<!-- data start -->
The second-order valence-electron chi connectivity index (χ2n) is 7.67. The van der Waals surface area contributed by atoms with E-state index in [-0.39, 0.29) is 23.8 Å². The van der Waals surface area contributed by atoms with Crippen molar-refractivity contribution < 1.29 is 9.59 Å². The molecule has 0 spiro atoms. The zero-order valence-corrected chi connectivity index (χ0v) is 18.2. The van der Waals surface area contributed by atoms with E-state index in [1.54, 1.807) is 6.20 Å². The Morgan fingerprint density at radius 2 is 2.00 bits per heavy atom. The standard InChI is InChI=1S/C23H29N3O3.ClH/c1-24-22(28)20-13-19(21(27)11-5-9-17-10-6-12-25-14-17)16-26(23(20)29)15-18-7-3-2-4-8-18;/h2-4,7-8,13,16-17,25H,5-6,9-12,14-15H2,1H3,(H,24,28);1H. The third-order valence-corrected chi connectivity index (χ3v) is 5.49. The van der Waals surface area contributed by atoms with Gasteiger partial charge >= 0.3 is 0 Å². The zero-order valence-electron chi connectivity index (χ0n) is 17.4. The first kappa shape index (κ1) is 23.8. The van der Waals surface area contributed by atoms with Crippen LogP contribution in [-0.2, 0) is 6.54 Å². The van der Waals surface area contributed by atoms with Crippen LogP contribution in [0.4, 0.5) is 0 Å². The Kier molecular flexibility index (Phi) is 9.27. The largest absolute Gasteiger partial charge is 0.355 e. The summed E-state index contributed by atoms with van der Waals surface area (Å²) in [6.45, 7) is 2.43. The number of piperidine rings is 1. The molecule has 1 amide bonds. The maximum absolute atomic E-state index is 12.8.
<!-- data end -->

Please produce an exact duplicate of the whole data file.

The second-order valence-electron chi connectivity index (χ2n) is 7.67. The van der Waals surface area contributed by atoms with E-state index in [-0.39, 0.29) is 23.8 Å². The van der Waals surface area contributed by atoms with Crippen molar-refractivity contribution < 1.29 is 9.59 Å². The molecule has 0 spiro atoms. The zero-order valence-corrected chi connectivity index (χ0v) is 18.2. The van der Waals surface area contributed by atoms with E-state index in [1.54, 1.807) is 6.20 Å². The Morgan fingerprint density at radius 2 is 2.00 bits per heavy atom. The standard InChI is InChI=1S/C23H29N3O3.ClH/c1-24-22(28)20-13-19(21(27)11-5-9-17-10-6-12-25-14-17)16-26(23(20)29)15-18-7-3-2-4-8-18;/h2-4,7-8,13,16-17,25H,5-6,9-12,14-15H2,1H3,(H,24,28);1H. The third-order valence-corrected chi connectivity index (χ3v) is 5.49. The van der Waals surface area contributed by atoms with Gasteiger partial charge >= 0.3 is 0 Å². The zero-order valence-electron chi connectivity index (χ0n) is 17.4. The first kappa shape index (κ1) is 23.8. The van der Waals surface area contributed by atoms with Crippen LogP contribution in [-0.2, 0) is 6.54 Å². The van der Waals surface area contributed by atoms with Crippen LogP contribution in [0.4, 0.5) is 0 Å². The Kier molecular flexibility index (Phi) is 9.27. The largest absolute Gasteiger partial charge is 0.355 e. The summed E-state index contributed by atoms with van der Waals surface area (Å²) in [6.45, 7) is 2.43. The number of piperidine rings is 1. The molecule has 1 amide bonds. The maximum absolute atomic E-state index is 12.8.